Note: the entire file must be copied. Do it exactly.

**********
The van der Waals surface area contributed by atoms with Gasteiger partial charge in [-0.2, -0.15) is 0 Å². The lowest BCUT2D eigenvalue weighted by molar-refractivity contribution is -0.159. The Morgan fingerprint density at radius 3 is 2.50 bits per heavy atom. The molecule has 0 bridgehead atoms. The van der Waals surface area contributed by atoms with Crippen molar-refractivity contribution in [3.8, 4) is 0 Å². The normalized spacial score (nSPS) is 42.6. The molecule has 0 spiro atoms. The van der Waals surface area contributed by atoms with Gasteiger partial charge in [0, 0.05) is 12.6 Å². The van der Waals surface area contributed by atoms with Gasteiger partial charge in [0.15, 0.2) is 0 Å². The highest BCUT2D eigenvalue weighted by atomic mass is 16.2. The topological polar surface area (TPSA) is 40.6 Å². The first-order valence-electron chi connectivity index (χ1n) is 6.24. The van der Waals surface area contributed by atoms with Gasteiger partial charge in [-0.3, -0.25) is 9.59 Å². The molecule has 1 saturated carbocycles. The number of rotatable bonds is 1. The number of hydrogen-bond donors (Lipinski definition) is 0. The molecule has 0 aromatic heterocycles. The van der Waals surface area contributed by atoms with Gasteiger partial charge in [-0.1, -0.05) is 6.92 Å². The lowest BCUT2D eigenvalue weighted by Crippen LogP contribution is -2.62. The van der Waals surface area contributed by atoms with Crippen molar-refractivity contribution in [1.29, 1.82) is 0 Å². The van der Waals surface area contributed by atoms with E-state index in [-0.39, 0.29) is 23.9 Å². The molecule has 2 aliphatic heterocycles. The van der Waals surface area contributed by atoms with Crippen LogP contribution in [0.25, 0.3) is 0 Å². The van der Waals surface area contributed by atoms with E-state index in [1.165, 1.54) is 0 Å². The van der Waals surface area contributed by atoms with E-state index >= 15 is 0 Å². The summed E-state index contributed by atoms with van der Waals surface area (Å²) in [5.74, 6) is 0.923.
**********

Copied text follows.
The van der Waals surface area contributed by atoms with Gasteiger partial charge in [-0.2, -0.15) is 0 Å². The lowest BCUT2D eigenvalue weighted by molar-refractivity contribution is -0.159. The Morgan fingerprint density at radius 3 is 2.50 bits per heavy atom. The molecule has 0 bridgehead atoms. The van der Waals surface area contributed by atoms with Crippen molar-refractivity contribution in [3.8, 4) is 0 Å². The normalized spacial score (nSPS) is 42.6. The molecule has 0 spiro atoms. The van der Waals surface area contributed by atoms with Gasteiger partial charge in [0, 0.05) is 12.6 Å². The van der Waals surface area contributed by atoms with Gasteiger partial charge in [0.15, 0.2) is 0 Å². The highest BCUT2D eigenvalue weighted by atomic mass is 16.2. The topological polar surface area (TPSA) is 40.6 Å². The first-order valence-electron chi connectivity index (χ1n) is 6.24. The van der Waals surface area contributed by atoms with Gasteiger partial charge in [-0.3, -0.25) is 9.59 Å². The molecule has 1 saturated carbocycles. The number of rotatable bonds is 1. The number of hydrogen-bond donors (Lipinski definition) is 0. The molecule has 0 aromatic heterocycles. The van der Waals surface area contributed by atoms with Gasteiger partial charge in [-0.1, -0.05) is 6.92 Å². The lowest BCUT2D eigenvalue weighted by Crippen LogP contribution is -2.62. The van der Waals surface area contributed by atoms with Crippen molar-refractivity contribution in [1.29, 1.82) is 0 Å². The van der Waals surface area contributed by atoms with E-state index in [-0.39, 0.29) is 23.9 Å². The molecule has 2 aliphatic heterocycles. The van der Waals surface area contributed by atoms with Crippen LogP contribution in [0.25, 0.3) is 0 Å². The van der Waals surface area contributed by atoms with E-state index in [1.165, 1.54) is 0 Å². The van der Waals surface area contributed by atoms with E-state index >= 15 is 0 Å². The summed E-state index contributed by atoms with van der Waals surface area (Å²) in [5.74, 6) is 0.923.